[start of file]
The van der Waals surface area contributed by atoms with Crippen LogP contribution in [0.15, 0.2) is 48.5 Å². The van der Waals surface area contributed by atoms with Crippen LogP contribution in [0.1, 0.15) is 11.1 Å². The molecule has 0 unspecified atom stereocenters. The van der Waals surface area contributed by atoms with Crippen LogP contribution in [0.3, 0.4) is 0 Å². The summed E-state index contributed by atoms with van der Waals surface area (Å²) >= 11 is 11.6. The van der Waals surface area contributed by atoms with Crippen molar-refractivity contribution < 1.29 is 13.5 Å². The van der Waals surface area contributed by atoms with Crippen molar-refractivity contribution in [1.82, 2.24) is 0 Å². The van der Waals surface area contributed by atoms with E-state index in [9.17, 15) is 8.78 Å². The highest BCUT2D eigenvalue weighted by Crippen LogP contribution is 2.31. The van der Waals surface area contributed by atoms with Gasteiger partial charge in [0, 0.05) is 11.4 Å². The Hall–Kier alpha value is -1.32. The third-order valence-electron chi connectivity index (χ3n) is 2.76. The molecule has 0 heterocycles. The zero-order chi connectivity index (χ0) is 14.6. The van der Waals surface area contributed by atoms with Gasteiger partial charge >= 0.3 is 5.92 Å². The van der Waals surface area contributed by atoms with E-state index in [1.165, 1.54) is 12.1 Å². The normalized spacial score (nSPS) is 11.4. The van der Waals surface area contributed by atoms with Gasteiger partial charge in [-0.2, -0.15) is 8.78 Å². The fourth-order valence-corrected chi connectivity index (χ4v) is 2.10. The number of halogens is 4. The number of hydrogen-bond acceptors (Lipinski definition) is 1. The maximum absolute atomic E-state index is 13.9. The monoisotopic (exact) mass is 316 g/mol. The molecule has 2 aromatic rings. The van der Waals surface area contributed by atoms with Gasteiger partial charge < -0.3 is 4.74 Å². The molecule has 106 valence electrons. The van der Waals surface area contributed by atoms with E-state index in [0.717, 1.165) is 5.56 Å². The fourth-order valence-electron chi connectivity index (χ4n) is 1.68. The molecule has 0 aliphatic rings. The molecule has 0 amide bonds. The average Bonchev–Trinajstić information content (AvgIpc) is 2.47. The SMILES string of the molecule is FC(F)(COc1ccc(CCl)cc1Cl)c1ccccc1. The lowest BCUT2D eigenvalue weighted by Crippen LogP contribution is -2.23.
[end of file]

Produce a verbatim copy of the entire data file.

The van der Waals surface area contributed by atoms with Crippen LogP contribution in [0.15, 0.2) is 48.5 Å². The van der Waals surface area contributed by atoms with Crippen LogP contribution in [0.1, 0.15) is 11.1 Å². The molecule has 0 unspecified atom stereocenters. The van der Waals surface area contributed by atoms with Crippen LogP contribution in [0.3, 0.4) is 0 Å². The summed E-state index contributed by atoms with van der Waals surface area (Å²) >= 11 is 11.6. The van der Waals surface area contributed by atoms with Crippen molar-refractivity contribution < 1.29 is 13.5 Å². The van der Waals surface area contributed by atoms with Crippen molar-refractivity contribution in [1.82, 2.24) is 0 Å². The van der Waals surface area contributed by atoms with E-state index in [9.17, 15) is 8.78 Å². The highest BCUT2D eigenvalue weighted by Crippen LogP contribution is 2.31. The van der Waals surface area contributed by atoms with Gasteiger partial charge in [0, 0.05) is 11.4 Å². The Hall–Kier alpha value is -1.32. The third-order valence-electron chi connectivity index (χ3n) is 2.76. The molecule has 0 heterocycles. The zero-order chi connectivity index (χ0) is 14.6. The van der Waals surface area contributed by atoms with Gasteiger partial charge >= 0.3 is 5.92 Å². The van der Waals surface area contributed by atoms with E-state index in [1.165, 1.54) is 12.1 Å². The normalized spacial score (nSPS) is 11.4. The van der Waals surface area contributed by atoms with Gasteiger partial charge in [-0.2, -0.15) is 8.78 Å². The fourth-order valence-corrected chi connectivity index (χ4v) is 2.10. The number of halogens is 4. The number of hydrogen-bond acceptors (Lipinski definition) is 1. The maximum absolute atomic E-state index is 13.9. The monoisotopic (exact) mass is 316 g/mol. The molecule has 2 aromatic rings. The van der Waals surface area contributed by atoms with Gasteiger partial charge < -0.3 is 4.74 Å². The molecule has 106 valence electrons. The van der Waals surface area contributed by atoms with E-state index in [0.717, 1.165) is 5.56 Å². The fourth-order valence-electron chi connectivity index (χ4n) is 1.68. The molecule has 0 aliphatic rings. The molecule has 0 amide bonds. The average Bonchev–Trinajstić information content (AvgIpc) is 2.47. The SMILES string of the molecule is FC(F)(COc1ccc(CCl)cc1Cl)c1ccccc1. The lowest BCUT2D eigenvalue weighted by Crippen LogP contribution is -2.23.